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THE NEW AGE

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Previous Page  ...that when England was arrayed in hostile camps we have on the one hand the cavalier literature of persiflage and on the other the lofty strain of Milton.

After each of these times of activity there has followed, in literature as in national life, a period of depression, sometimes, but not always, succeeded by a fresh revival. For Athens, after the glory of the drama and of history had passed, there still remained the glory of philosophy and of oratory. In Spain, the eclipse of romance was permanent. In France, the great age of Louis XIV passes into the lower phase of the Encyclopedia, only to revive again in the marvellous burst of political life in which she led, and of literature in which she shared with, the rest of Europe. In England, the many-sided activity of the Elizabethans changes into the factional spirit of Cavalier and Roundhead, and that again sinks with the debasement of the court and of society into the ribaldry and license of the Restoration drama.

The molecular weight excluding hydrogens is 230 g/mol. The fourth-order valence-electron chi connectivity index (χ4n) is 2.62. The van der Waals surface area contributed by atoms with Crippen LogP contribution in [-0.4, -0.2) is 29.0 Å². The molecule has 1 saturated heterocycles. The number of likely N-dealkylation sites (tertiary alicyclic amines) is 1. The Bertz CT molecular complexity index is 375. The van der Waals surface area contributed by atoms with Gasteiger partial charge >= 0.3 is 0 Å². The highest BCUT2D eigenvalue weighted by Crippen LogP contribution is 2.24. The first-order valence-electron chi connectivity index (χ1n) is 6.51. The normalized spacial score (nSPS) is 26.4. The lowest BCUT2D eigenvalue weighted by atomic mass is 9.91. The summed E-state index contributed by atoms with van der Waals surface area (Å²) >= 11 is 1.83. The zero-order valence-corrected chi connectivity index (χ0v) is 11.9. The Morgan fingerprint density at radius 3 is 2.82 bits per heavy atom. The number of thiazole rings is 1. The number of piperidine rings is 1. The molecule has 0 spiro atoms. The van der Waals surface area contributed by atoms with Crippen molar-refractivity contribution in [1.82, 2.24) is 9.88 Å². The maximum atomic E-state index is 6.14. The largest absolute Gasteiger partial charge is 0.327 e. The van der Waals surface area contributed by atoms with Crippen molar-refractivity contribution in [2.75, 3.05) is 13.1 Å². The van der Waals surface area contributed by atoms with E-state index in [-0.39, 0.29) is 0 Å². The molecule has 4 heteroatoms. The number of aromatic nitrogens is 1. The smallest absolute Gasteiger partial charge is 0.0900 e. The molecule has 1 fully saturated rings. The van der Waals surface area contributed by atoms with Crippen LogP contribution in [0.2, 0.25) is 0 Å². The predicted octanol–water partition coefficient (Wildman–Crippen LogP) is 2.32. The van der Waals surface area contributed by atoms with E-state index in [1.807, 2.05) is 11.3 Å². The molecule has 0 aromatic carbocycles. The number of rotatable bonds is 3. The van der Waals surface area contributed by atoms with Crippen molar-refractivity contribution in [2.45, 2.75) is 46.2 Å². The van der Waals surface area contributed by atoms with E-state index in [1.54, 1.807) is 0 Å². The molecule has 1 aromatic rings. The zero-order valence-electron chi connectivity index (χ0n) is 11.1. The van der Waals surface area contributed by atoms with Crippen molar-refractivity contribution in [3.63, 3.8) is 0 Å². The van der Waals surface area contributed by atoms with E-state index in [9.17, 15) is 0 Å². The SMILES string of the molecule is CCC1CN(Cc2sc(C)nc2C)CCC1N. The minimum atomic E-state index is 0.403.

The same spectacle of rise and fall meets the eye when we turn to the great age of the French Revolution and compare it with the period immediately after its force was spent. No one can doubt that the Revolution was for Europe in general, both in national life and in literature, a time of heightened energy and productiveness. For more than twenty years the sword was hardly ever sheathed, and the whole Continent shook with the tramp of armies. It is true, war in itself is not productive; but De Tocqueville's L'Ancien Regime shows that the political ideas which set the armies in motion were eminently fertile. And who can doubt that in literature the thirty years or so during which "the gospel of Jean Jacques" swayed the thought of Europe were among the most productive in the history of the world? But when we look a generation forward, we see once more innumerable evidences of decline. War is exhausting; and in 1815 the nations found themselves the richer by a prisoner whom they feared even in captivity, and the poorer by hundreds of thousands of lives, by countless millions of money, and by multitudes of shattered hopes. For however clear it might be to De Tocqueville that the ideas of the Revolution were still ...Next Page




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